Although we still have much to learn about the timing of motor development and the patterns of motor activity in children with ASD, evidence supports the presence of specific difficulties related to motor activity in individuals with ASD. The link between imitation and motor activity is still unclear; however, research indicates that there are limitations in motor imitation in children with ASD. Questions still remain as to whether restrictions in social behavior limit imitation, or whether limitations in motor activity restrict social participation and adversely affect imitation. The presence of postural instability is also supported in the literature. Decreased postural stability can significantly limit participation in activities since the simplest of movements require complex control61,62 and further research is needed to examine the severity, cause, and functional outcomes related to postural control. The literature also lends support to difficulty with motor planning in children with ASD.
Limitations in motor activity in children with ASD might decrease the opportunity for social interactions and learning opportunities. Although limited research related to interventions for motor activity impairments in children with ASD was found, Travers et al63 did address motor-linked implicit learning in children with ASD. In a study comparing a group of individuals with HFA, ASD, and a group developing typically, Travers et al63 reported that for simple tasks, motor-linked implicit learning might be intact in children with ASD, which might influence therapeutic approach.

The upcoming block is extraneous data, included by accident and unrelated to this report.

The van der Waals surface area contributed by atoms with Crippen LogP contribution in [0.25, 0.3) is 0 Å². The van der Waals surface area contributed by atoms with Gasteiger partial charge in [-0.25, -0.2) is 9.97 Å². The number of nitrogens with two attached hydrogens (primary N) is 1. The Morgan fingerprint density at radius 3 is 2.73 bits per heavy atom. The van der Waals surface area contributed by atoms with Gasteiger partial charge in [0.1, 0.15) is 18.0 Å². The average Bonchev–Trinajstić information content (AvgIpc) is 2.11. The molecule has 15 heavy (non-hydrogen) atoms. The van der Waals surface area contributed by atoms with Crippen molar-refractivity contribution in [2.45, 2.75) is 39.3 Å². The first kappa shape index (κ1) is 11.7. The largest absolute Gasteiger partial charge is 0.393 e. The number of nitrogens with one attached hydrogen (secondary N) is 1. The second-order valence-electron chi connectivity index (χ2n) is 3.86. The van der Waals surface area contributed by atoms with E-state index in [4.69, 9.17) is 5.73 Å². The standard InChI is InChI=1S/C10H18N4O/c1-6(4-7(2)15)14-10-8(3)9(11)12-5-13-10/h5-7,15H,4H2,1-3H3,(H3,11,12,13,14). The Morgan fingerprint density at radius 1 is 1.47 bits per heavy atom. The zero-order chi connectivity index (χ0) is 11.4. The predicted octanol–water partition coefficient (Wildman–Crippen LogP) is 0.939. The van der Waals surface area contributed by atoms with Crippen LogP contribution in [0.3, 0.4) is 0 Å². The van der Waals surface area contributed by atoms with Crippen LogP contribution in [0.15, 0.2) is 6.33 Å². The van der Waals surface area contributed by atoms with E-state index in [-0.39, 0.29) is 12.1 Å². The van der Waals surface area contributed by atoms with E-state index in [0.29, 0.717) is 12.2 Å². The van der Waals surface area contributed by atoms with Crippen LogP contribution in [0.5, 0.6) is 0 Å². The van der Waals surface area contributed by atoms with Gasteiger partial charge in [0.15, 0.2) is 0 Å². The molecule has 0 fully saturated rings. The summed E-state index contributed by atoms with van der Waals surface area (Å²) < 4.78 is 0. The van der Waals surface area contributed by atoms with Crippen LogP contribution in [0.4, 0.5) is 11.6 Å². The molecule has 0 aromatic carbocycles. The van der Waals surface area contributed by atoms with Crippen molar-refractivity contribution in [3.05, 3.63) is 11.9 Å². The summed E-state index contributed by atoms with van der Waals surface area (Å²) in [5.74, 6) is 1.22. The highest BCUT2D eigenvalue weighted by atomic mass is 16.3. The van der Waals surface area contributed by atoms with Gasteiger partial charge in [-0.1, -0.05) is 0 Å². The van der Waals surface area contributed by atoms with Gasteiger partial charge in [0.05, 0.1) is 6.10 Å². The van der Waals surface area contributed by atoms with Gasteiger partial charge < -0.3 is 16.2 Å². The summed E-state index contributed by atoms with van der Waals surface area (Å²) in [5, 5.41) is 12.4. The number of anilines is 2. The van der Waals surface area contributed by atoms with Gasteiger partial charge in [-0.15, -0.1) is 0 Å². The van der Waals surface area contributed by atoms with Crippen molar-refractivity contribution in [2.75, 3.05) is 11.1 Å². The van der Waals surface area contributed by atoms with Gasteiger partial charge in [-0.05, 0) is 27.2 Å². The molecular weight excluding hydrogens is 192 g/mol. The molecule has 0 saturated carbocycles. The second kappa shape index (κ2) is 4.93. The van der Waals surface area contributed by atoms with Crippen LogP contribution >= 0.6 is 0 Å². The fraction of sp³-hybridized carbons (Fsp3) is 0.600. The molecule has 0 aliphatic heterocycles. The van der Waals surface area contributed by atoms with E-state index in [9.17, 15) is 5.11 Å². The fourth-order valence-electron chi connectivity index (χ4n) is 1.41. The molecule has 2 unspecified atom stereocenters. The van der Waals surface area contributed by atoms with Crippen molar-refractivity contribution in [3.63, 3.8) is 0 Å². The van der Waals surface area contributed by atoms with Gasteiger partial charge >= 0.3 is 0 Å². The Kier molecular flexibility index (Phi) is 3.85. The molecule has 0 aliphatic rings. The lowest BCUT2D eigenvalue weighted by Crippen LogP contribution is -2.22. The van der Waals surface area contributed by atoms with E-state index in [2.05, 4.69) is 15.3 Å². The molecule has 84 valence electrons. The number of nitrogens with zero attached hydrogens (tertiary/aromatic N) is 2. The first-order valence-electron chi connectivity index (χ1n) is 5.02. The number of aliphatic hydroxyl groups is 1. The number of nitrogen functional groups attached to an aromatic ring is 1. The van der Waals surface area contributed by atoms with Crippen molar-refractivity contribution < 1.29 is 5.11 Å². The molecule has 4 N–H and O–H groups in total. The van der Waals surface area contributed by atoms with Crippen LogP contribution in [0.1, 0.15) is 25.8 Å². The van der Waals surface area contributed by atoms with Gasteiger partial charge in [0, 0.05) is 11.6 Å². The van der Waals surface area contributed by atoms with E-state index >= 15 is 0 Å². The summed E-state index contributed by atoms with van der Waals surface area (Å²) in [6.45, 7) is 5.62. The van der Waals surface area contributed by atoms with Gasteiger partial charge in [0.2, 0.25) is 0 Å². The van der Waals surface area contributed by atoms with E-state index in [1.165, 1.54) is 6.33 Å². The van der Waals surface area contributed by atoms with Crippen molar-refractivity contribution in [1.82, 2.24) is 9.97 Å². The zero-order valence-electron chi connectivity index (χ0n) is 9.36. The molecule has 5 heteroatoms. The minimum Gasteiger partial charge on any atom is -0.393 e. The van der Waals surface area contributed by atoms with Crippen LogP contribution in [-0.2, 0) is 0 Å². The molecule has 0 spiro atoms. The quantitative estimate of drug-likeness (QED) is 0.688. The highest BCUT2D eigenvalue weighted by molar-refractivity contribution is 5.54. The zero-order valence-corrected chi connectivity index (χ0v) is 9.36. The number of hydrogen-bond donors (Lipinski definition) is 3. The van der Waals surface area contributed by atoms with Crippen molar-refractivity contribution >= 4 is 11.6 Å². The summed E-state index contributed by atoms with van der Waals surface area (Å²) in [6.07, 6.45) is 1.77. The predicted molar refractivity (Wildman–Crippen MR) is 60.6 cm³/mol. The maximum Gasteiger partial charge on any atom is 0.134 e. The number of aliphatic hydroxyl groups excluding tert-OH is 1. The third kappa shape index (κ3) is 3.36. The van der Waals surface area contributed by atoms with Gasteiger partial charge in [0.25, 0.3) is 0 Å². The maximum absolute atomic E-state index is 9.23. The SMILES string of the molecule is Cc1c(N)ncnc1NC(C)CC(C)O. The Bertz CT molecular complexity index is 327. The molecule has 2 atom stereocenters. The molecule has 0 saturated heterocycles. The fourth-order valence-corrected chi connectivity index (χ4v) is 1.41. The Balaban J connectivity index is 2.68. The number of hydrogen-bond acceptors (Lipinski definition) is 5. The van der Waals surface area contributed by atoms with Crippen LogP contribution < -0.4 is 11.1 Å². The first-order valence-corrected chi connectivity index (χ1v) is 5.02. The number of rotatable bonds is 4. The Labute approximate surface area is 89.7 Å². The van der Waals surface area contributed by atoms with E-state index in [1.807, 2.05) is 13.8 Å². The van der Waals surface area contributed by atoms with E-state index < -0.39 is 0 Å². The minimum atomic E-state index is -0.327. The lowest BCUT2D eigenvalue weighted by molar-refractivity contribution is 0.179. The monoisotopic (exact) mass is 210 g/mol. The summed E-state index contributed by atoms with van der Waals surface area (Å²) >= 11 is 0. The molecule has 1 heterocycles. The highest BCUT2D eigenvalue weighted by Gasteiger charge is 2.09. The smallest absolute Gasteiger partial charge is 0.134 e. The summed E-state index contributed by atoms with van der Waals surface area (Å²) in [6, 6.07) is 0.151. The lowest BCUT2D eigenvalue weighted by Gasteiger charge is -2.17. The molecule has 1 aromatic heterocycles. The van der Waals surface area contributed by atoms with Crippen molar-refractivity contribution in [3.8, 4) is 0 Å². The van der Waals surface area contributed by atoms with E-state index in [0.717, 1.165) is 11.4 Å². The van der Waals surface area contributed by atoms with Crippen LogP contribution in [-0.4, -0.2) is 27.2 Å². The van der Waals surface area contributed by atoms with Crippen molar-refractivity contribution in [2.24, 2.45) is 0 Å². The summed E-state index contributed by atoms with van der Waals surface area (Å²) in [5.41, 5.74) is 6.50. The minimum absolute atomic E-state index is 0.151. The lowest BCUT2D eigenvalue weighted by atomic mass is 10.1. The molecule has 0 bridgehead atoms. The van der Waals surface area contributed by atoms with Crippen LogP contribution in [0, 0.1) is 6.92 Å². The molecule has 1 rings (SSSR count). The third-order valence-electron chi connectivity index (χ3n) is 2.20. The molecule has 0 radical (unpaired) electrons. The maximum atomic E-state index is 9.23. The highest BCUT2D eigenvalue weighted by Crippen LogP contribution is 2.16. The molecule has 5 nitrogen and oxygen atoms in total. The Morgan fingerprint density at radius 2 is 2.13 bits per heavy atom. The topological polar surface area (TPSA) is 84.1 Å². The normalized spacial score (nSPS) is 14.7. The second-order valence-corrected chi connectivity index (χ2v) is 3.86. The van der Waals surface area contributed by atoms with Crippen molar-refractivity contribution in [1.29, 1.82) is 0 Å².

Motor activity delays have been observed in infants and toddlers with autism and may affect future motor development. As with all developmental delays, early identification leading to the initiation of early service delivery might have a positive benefit on motor skills and long-term disability in individuals diagnosed with ASD.64,65 Since children with ASD are ambulatory, they previously would not have been thought to benefit from PT. Physical therapists need to consider how to address these impairments in motor activity within the child's daily routines.
Although the results of this literature review do indicate that motor activity impairments may be present in children with ASD, there are limitations to this analysis. An updated literature search may provide increased evidence supporting motor activity impairments as well as provide documentation for intervention strategies for children with ASD. No consistent measure was used in each of the reviewed studies, which limits generalization of the findings.
Although there may be limitations in motor activity present in children with ASD, much research is still needed to identify the age at which these limitations in motor activity are present and to what extent they differ from children who are developing typically. As with many other diagnoses, lack of evidence has not prohibited the PT profession from forging ahead with new research and ongoing intervention. Future research is necessary to identify to what extent functional activities are limited in children with ASD. Research is also necessary to determine the underlying causes as well as the most appropriate interventions. As physical therapists move toward consistent use of the ICF,66 it may be useful to implement interventions and research their efficacy based on activity limitation and participation restrictions rather than solely by impairment and disability. Physical therapists can and should play a unique role in promoting functionally based intervention strategies to enhance motor activity and improve function in children with ASD.
The authors thank Stephanie Lyle, PT, DPT, for her early contributions to this work.